River valley fog over southwestern Wisconsin

July 19th, 2011 |
GOES-13 fog/stratus product + GOES-13 visible channel images

GOES-13 fog/stratus product + GOES-13 visible channel images

AWIPS images of the 4-km resolution GOES-13 “fog/stratus product” at night followed by 1-km resolution GOES-13 0.63 µm visible channel data (above) showed that there was a great deal of river valley fog along the portion of the Mississippi River where Wisconsin borders Minnesota and Iowa, as well as some of the tributaries across southwestern Wisconsin on the morning of 19 July 2011. Not surprisingly, much more detail in the fog structure was evident in the higher spatial resolution visible images after sunrise, compared to that seen using the night-time 2-channel IR brightness temperature difference employed to create the standard operational fog-stratus product.

Another example showing how improved spatial resolution aids in river valley fog detection could be seen below with a comparison of the 1-km resolution MODIS fog/stratus product with the 4-km resolution GOES-13 fog/stratus product images around 07:30 UTC (2:30 am local time). Along the Wisconsin River Valley at that particular time, Lone Rock (station identifier KLNR) and Boscobel (station identifier KOVS) were both reporting surface visibilities restricted to 0.25 mile with fog.

GOES-13 fog/stratus product + MODIS fog/stratus product images

GOES-13 fog/stratus product + MODIS fog/stratus product images

More quantitative information about the fog features is available using products such as the Fog Depth and Marginal Visual Flight Rules (MVFR) Probability products (below), which blend model fields with satellite imagery. Fog depth values along the Mississippi River were greater than 700 feet (blue color enhancement), and MVFR Probability was near 50% (lighter green color enhancement) at 09:15 UTC (4:15 am local time). CIMSS participation in the GOES-R Proving Ground includes the distribution of these types of products to select NWS forecast offices for testing and evaluation.

GOES-13 Fog/Stratus product, Fog Depth product, and MVFR Probability product

GOES-13 Fog/Stratus product, Fog Depth product, and MVFR Probability product

McIDAS images of GOES-13 0.63 µm visible channel data (below) offered a slightly clearer view of the river valley fog dissipation during the morning hours.

GOES-13 0.63 µm visible channel images

GOES-13 0.63 µm visible channel images

Farther to the east, there was extensive fog/stratus over southern Lake Michigan, which was discussed on the GOES-R Proving Ground Hazardous Weather Testbed blog.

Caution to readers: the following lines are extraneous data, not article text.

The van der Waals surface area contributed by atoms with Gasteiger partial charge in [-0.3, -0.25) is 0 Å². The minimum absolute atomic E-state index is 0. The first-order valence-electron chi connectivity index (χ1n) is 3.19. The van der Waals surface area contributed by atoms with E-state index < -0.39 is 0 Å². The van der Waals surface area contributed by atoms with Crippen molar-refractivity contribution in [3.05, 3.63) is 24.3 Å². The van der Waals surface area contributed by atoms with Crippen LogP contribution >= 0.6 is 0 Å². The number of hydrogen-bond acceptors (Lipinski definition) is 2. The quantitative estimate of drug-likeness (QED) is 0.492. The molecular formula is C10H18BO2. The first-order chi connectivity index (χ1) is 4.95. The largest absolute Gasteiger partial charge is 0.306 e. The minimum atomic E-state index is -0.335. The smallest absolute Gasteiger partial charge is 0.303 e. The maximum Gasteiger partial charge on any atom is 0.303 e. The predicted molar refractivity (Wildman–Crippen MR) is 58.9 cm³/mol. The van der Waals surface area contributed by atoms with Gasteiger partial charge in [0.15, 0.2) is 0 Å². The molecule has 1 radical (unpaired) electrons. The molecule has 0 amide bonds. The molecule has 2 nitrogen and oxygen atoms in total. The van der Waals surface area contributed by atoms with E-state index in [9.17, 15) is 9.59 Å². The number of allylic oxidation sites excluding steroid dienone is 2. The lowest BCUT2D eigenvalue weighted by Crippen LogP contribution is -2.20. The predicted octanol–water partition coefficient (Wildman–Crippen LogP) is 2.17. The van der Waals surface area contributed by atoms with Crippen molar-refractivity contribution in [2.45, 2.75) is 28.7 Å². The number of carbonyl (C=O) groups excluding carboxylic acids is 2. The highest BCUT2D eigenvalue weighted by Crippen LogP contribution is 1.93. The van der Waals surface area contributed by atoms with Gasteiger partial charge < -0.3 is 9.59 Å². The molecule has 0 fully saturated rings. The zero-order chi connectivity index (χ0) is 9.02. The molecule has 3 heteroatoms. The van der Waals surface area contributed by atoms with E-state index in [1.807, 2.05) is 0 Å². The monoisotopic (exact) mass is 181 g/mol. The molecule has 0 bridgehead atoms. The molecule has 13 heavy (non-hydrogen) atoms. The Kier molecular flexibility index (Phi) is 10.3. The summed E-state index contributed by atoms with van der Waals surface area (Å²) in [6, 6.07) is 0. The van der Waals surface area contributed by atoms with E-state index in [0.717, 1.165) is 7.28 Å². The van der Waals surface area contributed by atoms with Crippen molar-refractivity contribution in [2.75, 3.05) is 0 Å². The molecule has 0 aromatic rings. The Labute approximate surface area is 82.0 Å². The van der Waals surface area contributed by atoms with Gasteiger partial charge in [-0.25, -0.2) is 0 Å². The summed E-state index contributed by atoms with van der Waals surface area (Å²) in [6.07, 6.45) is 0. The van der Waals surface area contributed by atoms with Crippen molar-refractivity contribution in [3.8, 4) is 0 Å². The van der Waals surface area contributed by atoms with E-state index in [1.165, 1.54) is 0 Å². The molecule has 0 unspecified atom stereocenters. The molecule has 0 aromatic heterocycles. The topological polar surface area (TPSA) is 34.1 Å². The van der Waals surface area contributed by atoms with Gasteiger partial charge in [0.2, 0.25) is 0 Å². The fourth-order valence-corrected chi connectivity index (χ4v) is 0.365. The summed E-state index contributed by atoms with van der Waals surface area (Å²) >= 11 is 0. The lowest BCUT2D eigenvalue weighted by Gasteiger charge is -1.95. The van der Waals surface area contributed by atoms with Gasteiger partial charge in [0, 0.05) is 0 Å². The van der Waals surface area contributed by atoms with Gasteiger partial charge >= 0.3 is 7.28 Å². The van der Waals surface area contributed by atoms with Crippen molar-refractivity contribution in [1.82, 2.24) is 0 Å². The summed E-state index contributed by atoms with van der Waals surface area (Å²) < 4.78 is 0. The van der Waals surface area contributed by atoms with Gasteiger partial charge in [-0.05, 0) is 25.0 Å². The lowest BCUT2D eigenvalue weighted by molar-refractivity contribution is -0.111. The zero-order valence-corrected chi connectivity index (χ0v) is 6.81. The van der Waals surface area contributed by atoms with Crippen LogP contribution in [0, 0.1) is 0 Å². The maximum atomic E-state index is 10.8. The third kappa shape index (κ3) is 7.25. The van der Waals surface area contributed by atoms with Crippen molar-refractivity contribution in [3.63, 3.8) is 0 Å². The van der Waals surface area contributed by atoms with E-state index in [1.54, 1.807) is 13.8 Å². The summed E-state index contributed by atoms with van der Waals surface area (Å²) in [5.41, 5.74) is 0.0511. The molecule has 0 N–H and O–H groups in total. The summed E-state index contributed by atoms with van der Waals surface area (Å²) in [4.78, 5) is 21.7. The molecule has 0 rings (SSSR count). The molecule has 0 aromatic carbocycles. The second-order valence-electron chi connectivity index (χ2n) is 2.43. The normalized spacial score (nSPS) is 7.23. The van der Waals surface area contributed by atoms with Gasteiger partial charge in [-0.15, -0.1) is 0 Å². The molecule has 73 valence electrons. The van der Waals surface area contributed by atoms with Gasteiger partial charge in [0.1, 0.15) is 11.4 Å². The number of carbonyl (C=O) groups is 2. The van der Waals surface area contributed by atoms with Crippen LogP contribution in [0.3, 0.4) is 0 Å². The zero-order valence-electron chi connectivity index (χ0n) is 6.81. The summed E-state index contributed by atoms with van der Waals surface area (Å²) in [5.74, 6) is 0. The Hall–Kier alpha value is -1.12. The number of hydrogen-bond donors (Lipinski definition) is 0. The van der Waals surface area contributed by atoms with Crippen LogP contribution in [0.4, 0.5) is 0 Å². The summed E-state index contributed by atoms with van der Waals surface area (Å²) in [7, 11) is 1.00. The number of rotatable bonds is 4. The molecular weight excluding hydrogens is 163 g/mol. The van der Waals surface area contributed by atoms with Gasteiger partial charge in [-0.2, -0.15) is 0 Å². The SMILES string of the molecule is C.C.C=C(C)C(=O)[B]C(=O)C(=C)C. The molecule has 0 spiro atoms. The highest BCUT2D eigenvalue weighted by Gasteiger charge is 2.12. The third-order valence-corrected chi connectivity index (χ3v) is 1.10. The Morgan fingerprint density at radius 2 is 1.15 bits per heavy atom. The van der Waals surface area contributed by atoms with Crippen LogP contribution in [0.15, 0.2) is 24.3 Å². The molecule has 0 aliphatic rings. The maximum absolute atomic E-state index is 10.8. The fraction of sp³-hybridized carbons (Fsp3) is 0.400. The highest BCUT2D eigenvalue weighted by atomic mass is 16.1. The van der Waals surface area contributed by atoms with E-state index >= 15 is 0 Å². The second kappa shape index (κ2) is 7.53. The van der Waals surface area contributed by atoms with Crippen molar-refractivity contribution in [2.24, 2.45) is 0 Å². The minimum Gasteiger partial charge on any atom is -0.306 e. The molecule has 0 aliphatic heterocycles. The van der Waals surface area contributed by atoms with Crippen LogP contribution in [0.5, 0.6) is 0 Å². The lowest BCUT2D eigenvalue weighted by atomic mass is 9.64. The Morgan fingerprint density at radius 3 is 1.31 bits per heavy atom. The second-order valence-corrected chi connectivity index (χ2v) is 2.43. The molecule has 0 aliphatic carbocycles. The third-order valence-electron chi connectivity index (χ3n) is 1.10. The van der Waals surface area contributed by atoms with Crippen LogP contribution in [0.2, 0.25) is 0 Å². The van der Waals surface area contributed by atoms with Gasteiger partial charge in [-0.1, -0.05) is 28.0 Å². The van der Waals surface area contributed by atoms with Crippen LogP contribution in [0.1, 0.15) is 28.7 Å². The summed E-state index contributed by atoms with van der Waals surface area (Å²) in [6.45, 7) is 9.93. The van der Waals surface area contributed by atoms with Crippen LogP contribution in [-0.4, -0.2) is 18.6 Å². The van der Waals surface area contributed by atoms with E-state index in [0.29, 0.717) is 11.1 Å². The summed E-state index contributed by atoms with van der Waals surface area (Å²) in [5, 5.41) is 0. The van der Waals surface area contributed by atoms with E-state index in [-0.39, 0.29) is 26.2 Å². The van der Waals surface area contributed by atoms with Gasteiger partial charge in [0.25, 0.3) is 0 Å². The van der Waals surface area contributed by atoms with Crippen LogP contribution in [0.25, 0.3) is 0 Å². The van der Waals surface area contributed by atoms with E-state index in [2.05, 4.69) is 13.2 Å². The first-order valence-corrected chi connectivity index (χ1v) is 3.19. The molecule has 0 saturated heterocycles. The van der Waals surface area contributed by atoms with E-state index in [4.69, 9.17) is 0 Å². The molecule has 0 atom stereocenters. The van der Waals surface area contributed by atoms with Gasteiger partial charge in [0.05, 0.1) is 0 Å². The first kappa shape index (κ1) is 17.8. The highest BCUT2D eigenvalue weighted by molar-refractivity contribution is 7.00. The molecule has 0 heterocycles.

Wildfires and thick smoke in Ontario, Canada

July 18th, 2011 |
MODIS 3.7 µm shortwave IR images

MODIS 3.7 µm shortwave IR images

AWIPS images of 1-km resolution MODIS 3.7 µm shortwave IR data (above) revealed a large number of “hot spots” (black to red to yellow color enhancement) due to wildfires that were burning across parts of western Ontario, Canada on 17 July18 July 2011.

McIDAS images of GOES-13 0.63 µm visible channel data (below) showed the unusually dense smoke plume resulting from these wildfires. Over Ontario, most of the smoke was located aloft (see the US Air Quality Smog Blog for more details), but surface visibilities were still being restricted to 2-5 miles at some locations. Farther away from the source region, the leading edge of the smoke moving over portions of New England and the Canadian Maritime Provinces exhibited significantly less optical thickness.

GOES-13 0.63 µm visible channel images

GOES-13 0.63 µm visible channel images

The hazy extent of the smoke plume could be more readily seen on a MODIS “true color” Red/Green/Blue (RGB) image from the SSEC MODIS Direct Broadcast site (below). As an aside, note that there are still some large ice floes in the open water of Hudson Bay.

MODIS true color Red/Green/Blue (RGB) image

MODIS true color Red/Green/Blue (RGB) image

Tropical Storm Bret

July 17th, 2011 |
GOES-13 0.65 µm visible channel images (click image to play animation)

GOES-13 0.65 µm visible channel images (click image to play animation)

McIDAS images of GOES-13 0.63 µm visible channel data (above; click image to play animation) showed the cyclonic circulation of clouds and the convective bursts associated with the development of Tropical Storm Bret in the western Atlantic Ocean north of the Bahamas on 17 July 2011.

A morning AWIPS image of MODIS 11.0 µm IR channel data with an overlay of MetOp Advanced Scatterometer (ASCAT) surface winds (below) indicated a broad cyclonic flow with maximum velocities around 22 knots at 14:23 UTC.